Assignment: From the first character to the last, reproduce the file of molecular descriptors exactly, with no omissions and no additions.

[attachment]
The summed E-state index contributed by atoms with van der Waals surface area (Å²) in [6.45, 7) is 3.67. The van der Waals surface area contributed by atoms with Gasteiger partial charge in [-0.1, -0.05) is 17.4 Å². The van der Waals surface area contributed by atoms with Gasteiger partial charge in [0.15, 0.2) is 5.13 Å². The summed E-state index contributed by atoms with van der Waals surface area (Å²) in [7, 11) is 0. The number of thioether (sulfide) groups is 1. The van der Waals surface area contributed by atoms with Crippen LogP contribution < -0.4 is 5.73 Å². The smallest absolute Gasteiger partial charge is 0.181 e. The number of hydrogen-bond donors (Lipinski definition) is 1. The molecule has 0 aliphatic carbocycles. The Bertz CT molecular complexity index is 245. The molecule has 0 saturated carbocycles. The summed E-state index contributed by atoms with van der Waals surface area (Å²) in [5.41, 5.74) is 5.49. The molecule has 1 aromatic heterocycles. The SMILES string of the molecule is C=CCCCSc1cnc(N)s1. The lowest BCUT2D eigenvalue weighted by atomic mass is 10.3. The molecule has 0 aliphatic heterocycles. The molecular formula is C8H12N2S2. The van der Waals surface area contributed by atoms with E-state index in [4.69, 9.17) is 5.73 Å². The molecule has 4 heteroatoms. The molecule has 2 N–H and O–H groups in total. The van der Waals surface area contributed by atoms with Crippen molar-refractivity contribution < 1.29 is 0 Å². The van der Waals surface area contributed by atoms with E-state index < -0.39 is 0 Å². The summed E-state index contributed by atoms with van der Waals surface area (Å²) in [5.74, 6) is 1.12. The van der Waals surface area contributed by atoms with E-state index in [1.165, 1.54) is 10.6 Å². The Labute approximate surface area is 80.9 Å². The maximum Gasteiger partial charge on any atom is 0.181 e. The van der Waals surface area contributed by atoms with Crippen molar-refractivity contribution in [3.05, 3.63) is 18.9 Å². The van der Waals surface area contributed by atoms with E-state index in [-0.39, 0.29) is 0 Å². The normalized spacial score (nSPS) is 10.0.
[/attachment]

The summed E-state index contributed by atoms with van der Waals surface area (Å²) in [6.45, 7) is 3.67. The van der Waals surface area contributed by atoms with Gasteiger partial charge in [-0.1, -0.05) is 17.4 Å². The van der Waals surface area contributed by atoms with Gasteiger partial charge in [0.15, 0.2) is 5.13 Å². The summed E-state index contributed by atoms with van der Waals surface area (Å²) in [7, 11) is 0. The number of thioether (sulfide) groups is 1. The van der Waals surface area contributed by atoms with Crippen LogP contribution < -0.4 is 5.73 Å². The smallest absolute Gasteiger partial charge is 0.181 e. The number of hydrogen-bond donors (Lipinski definition) is 1. The molecule has 0 aliphatic carbocycles. The Bertz CT molecular complexity index is 245. The molecule has 0 saturated carbocycles. The summed E-state index contributed by atoms with van der Waals surface area (Å²) in [5.41, 5.74) is 5.49. The molecule has 1 aromatic heterocycles. The SMILES string of the molecule is C=CCCCSc1cnc(N)s1. The lowest BCUT2D eigenvalue weighted by atomic mass is 10.3. The molecule has 0 aliphatic heterocycles. The molecular formula is C8H12N2S2. The van der Waals surface area contributed by atoms with E-state index in [4.69, 9.17) is 5.73 Å². The molecule has 4 heteroatoms. The molecule has 2 N–H and O–H groups in total. The van der Waals surface area contributed by atoms with Crippen molar-refractivity contribution < 1.29 is 0 Å². The van der Waals surface area contributed by atoms with E-state index < -0.39 is 0 Å². The summed E-state index contributed by atoms with van der Waals surface area (Å²) in [5.74, 6) is 1.12. The van der Waals surface area contributed by atoms with E-state index in [1.165, 1.54) is 10.6 Å². The Labute approximate surface area is 80.9 Å². The maximum Gasteiger partial charge on any atom is 0.181 e. The van der Waals surface area contributed by atoms with Crippen molar-refractivity contribution in [3.05, 3.63) is 18.9 Å². The van der Waals surface area contributed by atoms with E-state index in [-0.39, 0.29) is 0 Å². The normalized spacial score (nSPS) is 10.0.